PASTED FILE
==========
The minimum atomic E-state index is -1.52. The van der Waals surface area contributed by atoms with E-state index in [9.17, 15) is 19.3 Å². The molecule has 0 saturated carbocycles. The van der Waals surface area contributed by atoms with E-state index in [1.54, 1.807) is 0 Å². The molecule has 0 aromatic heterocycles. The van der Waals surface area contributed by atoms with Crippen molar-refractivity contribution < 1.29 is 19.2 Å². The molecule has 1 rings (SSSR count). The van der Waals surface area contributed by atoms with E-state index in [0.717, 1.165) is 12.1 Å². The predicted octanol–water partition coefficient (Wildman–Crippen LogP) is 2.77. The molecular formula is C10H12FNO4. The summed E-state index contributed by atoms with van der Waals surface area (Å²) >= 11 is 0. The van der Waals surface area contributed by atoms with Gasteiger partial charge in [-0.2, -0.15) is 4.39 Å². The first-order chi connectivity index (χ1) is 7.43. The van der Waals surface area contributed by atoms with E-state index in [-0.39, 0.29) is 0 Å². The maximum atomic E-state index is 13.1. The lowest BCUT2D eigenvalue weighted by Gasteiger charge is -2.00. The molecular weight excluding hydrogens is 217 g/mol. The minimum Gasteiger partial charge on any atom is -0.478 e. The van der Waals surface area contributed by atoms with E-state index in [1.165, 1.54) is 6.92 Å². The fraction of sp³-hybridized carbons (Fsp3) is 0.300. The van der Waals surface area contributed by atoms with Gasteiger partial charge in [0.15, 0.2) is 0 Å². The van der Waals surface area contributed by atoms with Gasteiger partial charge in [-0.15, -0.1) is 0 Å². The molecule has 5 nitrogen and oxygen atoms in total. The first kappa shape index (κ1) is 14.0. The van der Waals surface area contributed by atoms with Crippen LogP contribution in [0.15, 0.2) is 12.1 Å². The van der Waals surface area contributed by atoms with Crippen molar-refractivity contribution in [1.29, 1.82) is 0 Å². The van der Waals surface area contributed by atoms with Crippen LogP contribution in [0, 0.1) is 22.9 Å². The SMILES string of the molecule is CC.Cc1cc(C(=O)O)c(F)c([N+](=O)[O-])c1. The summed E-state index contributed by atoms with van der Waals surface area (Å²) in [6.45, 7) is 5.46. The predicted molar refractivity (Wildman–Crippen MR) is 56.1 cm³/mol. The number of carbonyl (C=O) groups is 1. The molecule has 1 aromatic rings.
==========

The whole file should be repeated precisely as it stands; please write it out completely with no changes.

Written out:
The minimum atomic E-state index is -1.52. The van der Waals surface area contributed by atoms with E-state index in [9.17, 15) is 19.3 Å². The molecule has 0 saturated carbocycles. The van der Waals surface area contributed by atoms with E-state index in [1.54, 1.807) is 0 Å². The molecule has 0 aromatic heterocycles. The van der Waals surface area contributed by atoms with Crippen molar-refractivity contribution < 1.29 is 19.2 Å². The molecule has 1 rings (SSSR count). The van der Waals surface area contributed by atoms with E-state index in [0.717, 1.165) is 12.1 Å². The predicted octanol–water partition coefficient (Wildman–Crippen LogP) is 2.77. The molecular formula is C10H12FNO4. The summed E-state index contributed by atoms with van der Waals surface area (Å²) >= 11 is 0. The van der Waals surface area contributed by atoms with Gasteiger partial charge in [-0.2, -0.15) is 4.39 Å². The first-order chi connectivity index (χ1) is 7.43. The van der Waals surface area contributed by atoms with E-state index in [-0.39, 0.29) is 0 Å². The maximum atomic E-state index is 13.1. The lowest BCUT2D eigenvalue weighted by Gasteiger charge is -2.00. The molecular weight excluding hydrogens is 217 g/mol. The minimum Gasteiger partial charge on any atom is -0.478 e. The van der Waals surface area contributed by atoms with E-state index in [1.165, 1.54) is 6.92 Å². The fraction of sp³-hybridized carbons (Fsp3) is 0.300. The van der Waals surface area contributed by atoms with Gasteiger partial charge in [0.15, 0.2) is 0 Å². The van der Waals surface area contributed by atoms with Gasteiger partial charge in [-0.15, -0.1) is 0 Å². The molecule has 5 nitrogen and oxygen atoms in total. The first kappa shape index (κ1) is 14.0. The van der Waals surface area contributed by atoms with Crippen LogP contribution in [0.15, 0.2) is 12.1 Å². The van der Waals surface area contributed by atoms with Crippen molar-refractivity contribution in [1.29, 1.82) is 0 Å². The van der Waals surface area contributed by atoms with Crippen LogP contribution in [0, 0.1) is 22.9 Å². The SMILES string of the molecule is CC.Cc1cc(C(=O)O)c(F)c([N+](=O)[O-])c1. The summed E-state index contributed by atoms with van der Waals surface area (Å²) in [6.45, 7) is 5.46. The predicted molar refractivity (Wildman–Crippen MR) is 56.1 cm³/mol. The number of carbonyl (C=O) groups is 1. The molecule has 1 aromatic rings.